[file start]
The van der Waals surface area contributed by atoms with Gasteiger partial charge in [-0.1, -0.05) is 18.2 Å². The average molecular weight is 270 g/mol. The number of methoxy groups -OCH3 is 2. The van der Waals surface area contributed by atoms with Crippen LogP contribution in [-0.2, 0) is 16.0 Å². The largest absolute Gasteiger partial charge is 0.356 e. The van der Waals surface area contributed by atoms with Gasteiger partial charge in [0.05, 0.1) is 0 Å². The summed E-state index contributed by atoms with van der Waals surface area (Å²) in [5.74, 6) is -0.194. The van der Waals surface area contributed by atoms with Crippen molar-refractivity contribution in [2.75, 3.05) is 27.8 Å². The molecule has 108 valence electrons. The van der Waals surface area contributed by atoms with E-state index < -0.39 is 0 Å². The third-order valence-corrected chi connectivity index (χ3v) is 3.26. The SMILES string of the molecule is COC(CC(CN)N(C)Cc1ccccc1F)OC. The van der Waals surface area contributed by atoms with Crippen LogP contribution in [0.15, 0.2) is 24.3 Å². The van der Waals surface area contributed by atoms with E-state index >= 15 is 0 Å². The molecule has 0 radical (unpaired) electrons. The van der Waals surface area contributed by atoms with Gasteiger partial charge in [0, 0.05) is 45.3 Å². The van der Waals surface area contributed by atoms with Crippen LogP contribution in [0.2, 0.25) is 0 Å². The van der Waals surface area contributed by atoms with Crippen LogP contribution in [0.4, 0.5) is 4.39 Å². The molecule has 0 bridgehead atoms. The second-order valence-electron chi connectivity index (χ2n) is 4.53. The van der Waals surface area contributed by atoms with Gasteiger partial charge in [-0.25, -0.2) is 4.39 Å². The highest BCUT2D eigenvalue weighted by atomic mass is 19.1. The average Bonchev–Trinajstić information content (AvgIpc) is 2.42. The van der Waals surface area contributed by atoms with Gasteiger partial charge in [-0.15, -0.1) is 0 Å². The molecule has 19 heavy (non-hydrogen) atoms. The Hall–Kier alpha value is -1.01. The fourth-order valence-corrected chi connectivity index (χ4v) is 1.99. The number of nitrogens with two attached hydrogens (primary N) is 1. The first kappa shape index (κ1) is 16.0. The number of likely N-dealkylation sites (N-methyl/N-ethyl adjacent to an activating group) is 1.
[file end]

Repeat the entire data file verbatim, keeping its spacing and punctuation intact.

The van der Waals surface area contributed by atoms with Gasteiger partial charge in [-0.1, -0.05) is 18.2 Å². The average molecular weight is 270 g/mol. The number of methoxy groups -OCH3 is 2. The van der Waals surface area contributed by atoms with Crippen LogP contribution in [-0.2, 0) is 16.0 Å². The largest absolute Gasteiger partial charge is 0.356 e. The van der Waals surface area contributed by atoms with Gasteiger partial charge in [0.05, 0.1) is 0 Å². The summed E-state index contributed by atoms with van der Waals surface area (Å²) in [5.74, 6) is -0.194. The van der Waals surface area contributed by atoms with Crippen molar-refractivity contribution in [2.75, 3.05) is 27.8 Å². The molecule has 108 valence electrons. The van der Waals surface area contributed by atoms with E-state index < -0.39 is 0 Å². The third-order valence-corrected chi connectivity index (χ3v) is 3.26. The SMILES string of the molecule is COC(CC(CN)N(C)Cc1ccccc1F)OC. The van der Waals surface area contributed by atoms with Crippen LogP contribution in [0.15, 0.2) is 24.3 Å². The van der Waals surface area contributed by atoms with E-state index >= 15 is 0 Å². The molecule has 0 radical (unpaired) electrons. The van der Waals surface area contributed by atoms with Gasteiger partial charge in [0, 0.05) is 45.3 Å². The van der Waals surface area contributed by atoms with Crippen LogP contribution in [0.2, 0.25) is 0 Å². The van der Waals surface area contributed by atoms with Crippen LogP contribution in [0.4, 0.5) is 4.39 Å². The molecule has 0 bridgehead atoms. The second-order valence-electron chi connectivity index (χ2n) is 4.53. The van der Waals surface area contributed by atoms with Gasteiger partial charge in [-0.25, -0.2) is 4.39 Å². The highest BCUT2D eigenvalue weighted by atomic mass is 19.1. The average Bonchev–Trinajstić information content (AvgIpc) is 2.42. The van der Waals surface area contributed by atoms with Gasteiger partial charge in [-0.15, -0.1) is 0 Å². The molecule has 19 heavy (non-hydrogen) atoms. The Hall–Kier alpha value is -1.01. The fourth-order valence-corrected chi connectivity index (χ4v) is 1.99. The number of nitrogens with two attached hydrogens (primary N) is 1. The first kappa shape index (κ1) is 16.0. The number of likely N-dealkylation sites (N-methyl/N-ethyl adjacent to an activating group) is 1.